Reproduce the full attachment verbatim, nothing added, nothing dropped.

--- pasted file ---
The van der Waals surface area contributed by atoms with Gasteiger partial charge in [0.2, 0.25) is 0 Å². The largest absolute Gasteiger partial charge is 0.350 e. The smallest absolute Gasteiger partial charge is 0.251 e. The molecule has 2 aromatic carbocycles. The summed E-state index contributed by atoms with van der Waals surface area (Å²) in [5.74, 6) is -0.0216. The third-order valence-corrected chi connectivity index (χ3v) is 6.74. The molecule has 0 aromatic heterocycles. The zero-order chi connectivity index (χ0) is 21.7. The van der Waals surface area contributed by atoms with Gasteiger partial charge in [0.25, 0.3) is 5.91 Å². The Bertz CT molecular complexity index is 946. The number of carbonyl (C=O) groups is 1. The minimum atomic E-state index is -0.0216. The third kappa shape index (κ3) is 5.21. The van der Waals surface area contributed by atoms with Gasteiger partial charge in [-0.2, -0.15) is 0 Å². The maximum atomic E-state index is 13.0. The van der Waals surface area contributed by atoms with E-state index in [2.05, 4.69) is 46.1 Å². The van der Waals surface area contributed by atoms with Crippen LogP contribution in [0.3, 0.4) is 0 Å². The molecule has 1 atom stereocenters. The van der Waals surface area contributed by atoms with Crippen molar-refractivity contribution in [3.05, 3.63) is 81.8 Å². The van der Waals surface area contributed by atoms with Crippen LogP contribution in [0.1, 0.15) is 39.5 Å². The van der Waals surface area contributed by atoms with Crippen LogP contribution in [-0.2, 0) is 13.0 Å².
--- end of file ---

The van der Waals surface area contributed by atoms with Gasteiger partial charge in [0.2, 0.25) is 0 Å². The largest absolute Gasteiger partial charge is 0.350 e. The smallest absolute Gasteiger partial charge is 0.251 e. The molecule has 2 aromatic carbocycles. The summed E-state index contributed by atoms with van der Waals surface area (Å²) in [5.74, 6) is -0.0216. The third-order valence-corrected chi connectivity index (χ3v) is 6.74. The molecule has 0 aromatic heterocycles. The zero-order chi connectivity index (χ0) is 21.7. The van der Waals surface area contributed by atoms with Gasteiger partial charge in [0.25, 0.3) is 5.91 Å². The Bertz CT molecular complexity index is 946. The number of carbonyl (C=O) groups is 1. The minimum atomic E-state index is -0.0216. The third kappa shape index (κ3) is 5.21. The van der Waals surface area contributed by atoms with Gasteiger partial charge in [-0.2, -0.15) is 0 Å². The maximum atomic E-state index is 13.0. The van der Waals surface area contributed by atoms with E-state index in [2.05, 4.69) is 46.1 Å². The van der Waals surface area contributed by atoms with Crippen LogP contribution in [0.3, 0.4) is 0 Å². The molecule has 1 atom stereocenters. The van der Waals surface area contributed by atoms with Crippen molar-refractivity contribution in [3.05, 3.63) is 81.8 Å². The van der Waals surface area contributed by atoms with Crippen LogP contribution in [0.1, 0.15) is 39.5 Å². The van der Waals surface area contributed by atoms with Crippen LogP contribution in [-0.2, 0) is 13.0 Å².